Should we make exceptions for conscientious objectors, particularly religious conscience objectors?
Just as a conscientious objector to informed consent should be barred from conducting clinical trials, so too should a gynecologist who refuses birth control to women. First, the merits of an argument for conscientious objections must be evaluated, regardless of whether it is religious or nonreligious. One of the primary arguments against contraception is that they are akin to abortions and therefore immoral. This argument is invalid because it relies on a false claim: contraception prevents pregnancy, it does not terminate it. Take for example the anti-vaccine movement: when deciding whether to allow doctors to refuse to vaccinate children, we should only give weight to arguments that are based on scientific claims regarding the safety of vaccines.

Another argument given against contraception is that it increases the rate of casual sex, in particular sex out of wedlock. First, this is a faulty understanding of statistics: access to birth control neither increases nor decreases rates of sexual intercourse, but instead makes it safer. A similar argument was made in the case against the HPV vaccine trials: developing a vaccine that protects against certain kinds of cervical cancers would make girls more promiscuous. This value-loaded claim attempted to maliciously bar an important way to increase sex safety for women and was then proved to be factually incorrect. Even if contraception did increase the rates of sex, either before or after marriage, the argument must prove why this is negative.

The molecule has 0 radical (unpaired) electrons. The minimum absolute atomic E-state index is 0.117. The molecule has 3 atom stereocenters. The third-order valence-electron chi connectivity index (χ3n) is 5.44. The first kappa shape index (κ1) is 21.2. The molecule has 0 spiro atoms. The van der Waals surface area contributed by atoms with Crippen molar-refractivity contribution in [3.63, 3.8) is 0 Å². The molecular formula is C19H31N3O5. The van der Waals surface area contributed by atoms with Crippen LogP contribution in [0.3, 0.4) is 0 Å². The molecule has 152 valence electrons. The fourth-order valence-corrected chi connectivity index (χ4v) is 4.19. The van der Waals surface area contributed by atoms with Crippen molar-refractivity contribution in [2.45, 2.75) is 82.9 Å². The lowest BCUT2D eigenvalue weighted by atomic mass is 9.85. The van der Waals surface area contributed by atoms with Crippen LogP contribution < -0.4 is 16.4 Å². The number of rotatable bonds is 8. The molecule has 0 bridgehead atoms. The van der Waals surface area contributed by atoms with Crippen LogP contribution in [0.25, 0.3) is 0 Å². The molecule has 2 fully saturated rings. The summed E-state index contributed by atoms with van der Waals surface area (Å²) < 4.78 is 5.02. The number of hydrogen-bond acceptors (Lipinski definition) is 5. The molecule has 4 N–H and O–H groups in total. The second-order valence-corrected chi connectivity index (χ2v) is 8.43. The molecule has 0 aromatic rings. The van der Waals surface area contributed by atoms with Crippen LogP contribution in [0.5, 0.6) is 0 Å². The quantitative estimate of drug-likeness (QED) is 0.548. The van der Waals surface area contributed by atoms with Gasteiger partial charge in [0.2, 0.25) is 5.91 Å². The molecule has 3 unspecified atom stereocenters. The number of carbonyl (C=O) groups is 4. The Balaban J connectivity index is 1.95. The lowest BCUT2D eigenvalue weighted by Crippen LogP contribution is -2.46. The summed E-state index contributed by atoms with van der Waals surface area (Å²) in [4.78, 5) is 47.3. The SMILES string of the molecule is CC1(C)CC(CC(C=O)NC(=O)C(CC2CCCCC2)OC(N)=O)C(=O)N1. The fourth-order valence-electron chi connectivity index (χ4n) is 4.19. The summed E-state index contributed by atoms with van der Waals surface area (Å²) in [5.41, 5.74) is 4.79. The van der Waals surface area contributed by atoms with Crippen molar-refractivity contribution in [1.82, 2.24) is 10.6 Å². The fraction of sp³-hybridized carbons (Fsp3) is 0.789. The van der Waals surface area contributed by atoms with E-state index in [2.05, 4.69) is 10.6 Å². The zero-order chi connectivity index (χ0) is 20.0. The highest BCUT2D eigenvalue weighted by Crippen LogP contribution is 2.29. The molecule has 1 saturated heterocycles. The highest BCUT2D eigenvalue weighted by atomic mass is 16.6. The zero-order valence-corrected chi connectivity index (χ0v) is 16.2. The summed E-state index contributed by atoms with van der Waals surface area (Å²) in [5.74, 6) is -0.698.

Religious reasoning should be scrutinized as vigorously as nonreligious reasoning. For example, the value of having a family is often cited in opposition to contraceptive use by referring to religious texts. However, one could just as easily interpret the value of family in another way: birth control allows women (and their partners) to choose when to have a family, thereby making a more secure, safe, and well-off household. Religious preferences in the medical world should be tolerated only if they do not harm the patient’s welfare. Denial of birth control can and does cause such harm. Religious objectors claim that a patient could see a different doctor, but there are many examples in which this is unfeasible. For instance, a young teenager who wants to become sexually active and is hiding her doctor’s visit from her parents may not simply be able to switch physicians or may be too intimidated to try after being driven off the first time.

The Faculty’s rules are not only permissible, they are imperative for women’s health. They do not suggest that all women should seek birth control or will, nor do they demand that all gynecologists prescribe birth control to all women. Ultimately, the Faculty’s rules are valid because they demand that doctors provide ethically valid and vital medical options to their patients.

Naomi Scheinerman is a Research Assistant at The Hastings Center. She graduated Phi Beta Kappa, with high honors and in distinction from the University of Michigan in Ann Arbor, where she received bachelor’s degrees in philosophy, political science, and Hebrew and Jewish Cultural Studies. She contributes a bi-weekly column on reproductive health.